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From Nicola Ken Barozzi <>
Subject Re: [OT] Re: Enhancing status.xml
Date Sat, 08 Jan 2005 22:45:37 GMT
Ross Gardler wrote:
> I've found that encouraging team members to use status.xml as an 
> "engineers log book" produces much more complete documentation of their 
> actions. Our status.xml file now forms the core of our dev documentation 
> since it describes exactly how each action was accomplished, complete 
> with class names, method references etc. It also acts as a design 
> document since the task items describe how a dev intends to implement a 
> feature. Upon commit to SVN other devs have the opportunity to comment 
> on the plans.
> In addition, the project I specifically need this for has devs working 
> on sites with no Internet connectivity so a web based issue tracker is 
> not an option. They simply "forget" to keep it up to date.

I had some plans, months ago, about how to redo status.xml.
But because I suffer from volunteeritis [1], it never even started.

Some like status files, some don't... it's mostly a matter of being used 
to one method or another, and the number of issues being managed.

status.xml has been one of my wierd creations, by putting todo.xml and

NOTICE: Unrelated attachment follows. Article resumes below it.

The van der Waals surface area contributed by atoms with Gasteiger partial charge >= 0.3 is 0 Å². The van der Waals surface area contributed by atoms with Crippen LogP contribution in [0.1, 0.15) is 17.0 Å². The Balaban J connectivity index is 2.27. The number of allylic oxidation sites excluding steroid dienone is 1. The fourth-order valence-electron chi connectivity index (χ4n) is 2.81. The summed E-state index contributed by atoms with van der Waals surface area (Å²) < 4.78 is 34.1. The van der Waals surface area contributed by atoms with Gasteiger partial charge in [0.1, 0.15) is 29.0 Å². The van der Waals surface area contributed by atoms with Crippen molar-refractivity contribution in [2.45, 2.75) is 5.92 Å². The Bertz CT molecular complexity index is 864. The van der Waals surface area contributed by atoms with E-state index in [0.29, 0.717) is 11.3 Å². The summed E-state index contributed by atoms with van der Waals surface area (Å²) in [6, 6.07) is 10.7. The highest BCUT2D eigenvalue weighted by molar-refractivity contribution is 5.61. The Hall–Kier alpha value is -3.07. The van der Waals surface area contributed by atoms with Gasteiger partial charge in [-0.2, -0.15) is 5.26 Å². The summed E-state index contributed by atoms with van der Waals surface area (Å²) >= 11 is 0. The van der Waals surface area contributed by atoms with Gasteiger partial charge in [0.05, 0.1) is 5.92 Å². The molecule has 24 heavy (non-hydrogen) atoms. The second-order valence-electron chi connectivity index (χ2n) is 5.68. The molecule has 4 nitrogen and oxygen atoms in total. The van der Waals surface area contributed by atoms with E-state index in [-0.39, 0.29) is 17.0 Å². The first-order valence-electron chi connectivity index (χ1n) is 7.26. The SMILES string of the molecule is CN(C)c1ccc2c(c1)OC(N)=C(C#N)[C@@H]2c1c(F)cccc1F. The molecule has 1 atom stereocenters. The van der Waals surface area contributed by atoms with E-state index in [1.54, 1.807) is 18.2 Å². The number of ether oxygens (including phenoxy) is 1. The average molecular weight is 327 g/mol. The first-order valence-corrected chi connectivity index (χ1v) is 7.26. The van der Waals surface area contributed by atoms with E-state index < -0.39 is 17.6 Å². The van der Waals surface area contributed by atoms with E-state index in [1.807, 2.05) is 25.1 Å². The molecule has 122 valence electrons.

changes.xml together. This has created a file that is too big, and I 
don't like it anymore, especially because it breaks the 'one source 
file'-'one URL' rule.

ATM I'm more geared towards having a directory that contains all the 
project status docs, and an index.html file in the main directory that 
links to these. Each of these files coulod be in xhtml or in xml with 
embedded css for quick viewing (I had done this years ago for POI, but 
it didn't catch on at that time).

In this way each project can have a full range of files for project info:


I tend now to prefer the xhtml source for anything... not sure if it's 
correct in this case or not.

> I have a dream of integrating status.xml with an issue tracker and thus 
> having the best of both worlds, but it's  a dream with no time at the 
> moment

Cool, who knows, maybe one day... :-)


Nicola Ken Barozzi         
             - verba volant, scripta manent -
    (discussions get forgotten, just code remains)

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